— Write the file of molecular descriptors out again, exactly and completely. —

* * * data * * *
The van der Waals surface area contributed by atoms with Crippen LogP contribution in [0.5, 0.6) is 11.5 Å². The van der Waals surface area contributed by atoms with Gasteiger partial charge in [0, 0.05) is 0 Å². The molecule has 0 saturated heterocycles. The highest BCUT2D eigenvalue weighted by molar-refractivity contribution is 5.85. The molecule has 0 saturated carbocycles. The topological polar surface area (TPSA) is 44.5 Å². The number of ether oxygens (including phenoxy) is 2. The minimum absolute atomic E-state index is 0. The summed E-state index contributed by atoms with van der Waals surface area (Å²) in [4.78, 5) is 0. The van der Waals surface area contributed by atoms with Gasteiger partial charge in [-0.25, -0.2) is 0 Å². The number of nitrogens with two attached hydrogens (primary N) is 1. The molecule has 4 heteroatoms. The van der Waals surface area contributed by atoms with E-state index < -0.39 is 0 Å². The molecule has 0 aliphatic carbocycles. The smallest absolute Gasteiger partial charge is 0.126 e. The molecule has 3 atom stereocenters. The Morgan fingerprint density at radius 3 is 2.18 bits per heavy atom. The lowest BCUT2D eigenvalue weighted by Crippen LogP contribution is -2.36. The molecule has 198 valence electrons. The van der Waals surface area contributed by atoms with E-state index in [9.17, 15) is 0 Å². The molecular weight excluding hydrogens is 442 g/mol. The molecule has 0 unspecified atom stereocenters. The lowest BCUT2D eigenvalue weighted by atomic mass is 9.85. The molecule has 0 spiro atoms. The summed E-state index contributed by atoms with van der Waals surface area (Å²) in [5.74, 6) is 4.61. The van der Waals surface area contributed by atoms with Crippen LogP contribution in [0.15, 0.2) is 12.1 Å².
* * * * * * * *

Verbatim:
The van der Waals surface area contributed by atoms with Crippen LogP contribution in [0.5, 0.6) is 11.5 Å². The van der Waals surface area contributed by atoms with Gasteiger partial charge in [0, 0.05) is 0 Å². The molecule has 0 saturated heterocycles. The highest BCUT2D eigenvalue weighted by molar-refractivity contribution is 5.85. The molecule has 0 saturated carbocycles. The topological polar surface area (TPSA) is 44.5 Å². The number of ether oxygens (including phenoxy) is 2. The minimum absolute atomic E-state index is 0. The summed E-state index contributed by atoms with van der Waals surface area (Å²) in [4.78, 5) is 0. The van der Waals surface area contributed by atoms with Gasteiger partial charge in [-0.25, -0.2) is 0 Å². The number of nitrogens with two attached hydrogens (primary N) is 1. The molecule has 4 heteroatoms. The van der Waals surface area contributed by atoms with E-state index < -0.39 is 0 Å². The molecule has 0 aliphatic carbocycles. The smallest absolute Gasteiger partial charge is 0.126 e. The molecule has 3 atom stereocenters. The Morgan fingerprint density at radius 3 is 2.18 bits per heavy atom. The lowest BCUT2D eigenvalue weighted by Crippen LogP contribution is -2.36. The molecule has 198 valence electrons. The van der Waals surface area contributed by atoms with E-state index in [9.17, 15) is 0 Å². The molecular weight excluding hydrogens is 442 g/mol. The molecule has 0 unspecified atom stereocenters. The lowest BCUT2D eigenvalue weighted by atomic mass is 9.85. The molecule has 0 spiro atoms. The summed E-state index contributed by atoms with van der Waals surface area (Å²) in [5.74, 6) is 4.61. The van der Waals surface area contributed by atoms with Crippen LogP contribution in [0.15, 0.2) is 12.1 Å².